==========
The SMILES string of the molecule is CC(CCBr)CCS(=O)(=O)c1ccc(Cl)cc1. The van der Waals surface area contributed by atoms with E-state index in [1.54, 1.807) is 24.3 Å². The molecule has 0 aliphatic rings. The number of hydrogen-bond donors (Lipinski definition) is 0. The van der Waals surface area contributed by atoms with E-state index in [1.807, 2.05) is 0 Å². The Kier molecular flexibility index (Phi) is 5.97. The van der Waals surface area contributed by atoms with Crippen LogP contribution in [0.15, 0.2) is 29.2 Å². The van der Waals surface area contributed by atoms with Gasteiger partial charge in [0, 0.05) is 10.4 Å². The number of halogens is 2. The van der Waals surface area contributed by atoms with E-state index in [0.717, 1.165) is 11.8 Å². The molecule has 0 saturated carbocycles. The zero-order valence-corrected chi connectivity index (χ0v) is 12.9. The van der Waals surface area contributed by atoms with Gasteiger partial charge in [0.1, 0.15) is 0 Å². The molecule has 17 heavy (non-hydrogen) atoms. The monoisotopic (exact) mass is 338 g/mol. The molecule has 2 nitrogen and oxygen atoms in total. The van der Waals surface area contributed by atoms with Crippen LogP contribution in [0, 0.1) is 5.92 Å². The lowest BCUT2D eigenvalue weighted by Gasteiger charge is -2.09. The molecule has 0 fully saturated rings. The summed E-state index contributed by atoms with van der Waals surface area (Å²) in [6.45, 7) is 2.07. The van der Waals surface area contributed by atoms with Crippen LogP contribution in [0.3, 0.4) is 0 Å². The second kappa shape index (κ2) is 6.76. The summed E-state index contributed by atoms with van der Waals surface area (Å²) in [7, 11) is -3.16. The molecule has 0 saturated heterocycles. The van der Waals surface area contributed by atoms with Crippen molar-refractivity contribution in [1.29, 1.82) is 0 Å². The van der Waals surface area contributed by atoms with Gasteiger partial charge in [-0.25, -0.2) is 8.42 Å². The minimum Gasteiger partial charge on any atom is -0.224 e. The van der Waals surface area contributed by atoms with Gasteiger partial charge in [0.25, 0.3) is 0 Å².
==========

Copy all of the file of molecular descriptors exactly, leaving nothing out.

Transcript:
The SMILES string of the molecule is CC(CCBr)CCS(=O)(=O)c1ccc(Cl)cc1. The van der Waals surface area contributed by atoms with E-state index in [1.54, 1.807) is 24.3 Å². The molecule has 0 aliphatic rings. The number of hydrogen-bond donors (Lipinski definition) is 0. The van der Waals surface area contributed by atoms with E-state index in [1.807, 2.05) is 0 Å². The Kier molecular flexibility index (Phi) is 5.97. The van der Waals surface area contributed by atoms with Crippen LogP contribution in [0.15, 0.2) is 29.2 Å². The van der Waals surface area contributed by atoms with Gasteiger partial charge in [0, 0.05) is 10.4 Å². The number of halogens is 2. The van der Waals surface area contributed by atoms with E-state index in [0.717, 1.165) is 11.8 Å². The molecule has 0 saturated carbocycles. The zero-order valence-corrected chi connectivity index (χ0v) is 12.9. The van der Waals surface area contributed by atoms with Gasteiger partial charge in [0.1, 0.15) is 0 Å². The molecule has 17 heavy (non-hydrogen) atoms. The monoisotopic (exact) mass is 338 g/mol. The molecule has 2 nitrogen and oxygen atoms in total. The van der Waals surface area contributed by atoms with Crippen LogP contribution in [0, 0.1) is 5.92 Å². The lowest BCUT2D eigenvalue weighted by Gasteiger charge is -2.09. The molecule has 0 fully saturated rings. The summed E-state index contributed by atoms with van der Waals surface area (Å²) in [6.45, 7) is 2.07. The van der Waals surface area contributed by atoms with Crippen LogP contribution in [0.3, 0.4) is 0 Å². The second kappa shape index (κ2) is 6.76. The summed E-state index contributed by atoms with van der Waals surface area (Å²) in [7, 11) is -3.16. The molecule has 0 saturated heterocycles. The van der Waals surface area contributed by atoms with Crippen molar-refractivity contribution in [1.29, 1.82) is 0 Å². The van der Waals surface area contributed by atoms with Gasteiger partial charge in [-0.25, -0.2) is 8.42 Å². The minimum Gasteiger partial charge on any atom is -0.224 e. The van der Waals surface area contributed by atoms with Gasteiger partial charge in [0.25, 0.3) is 0 Å².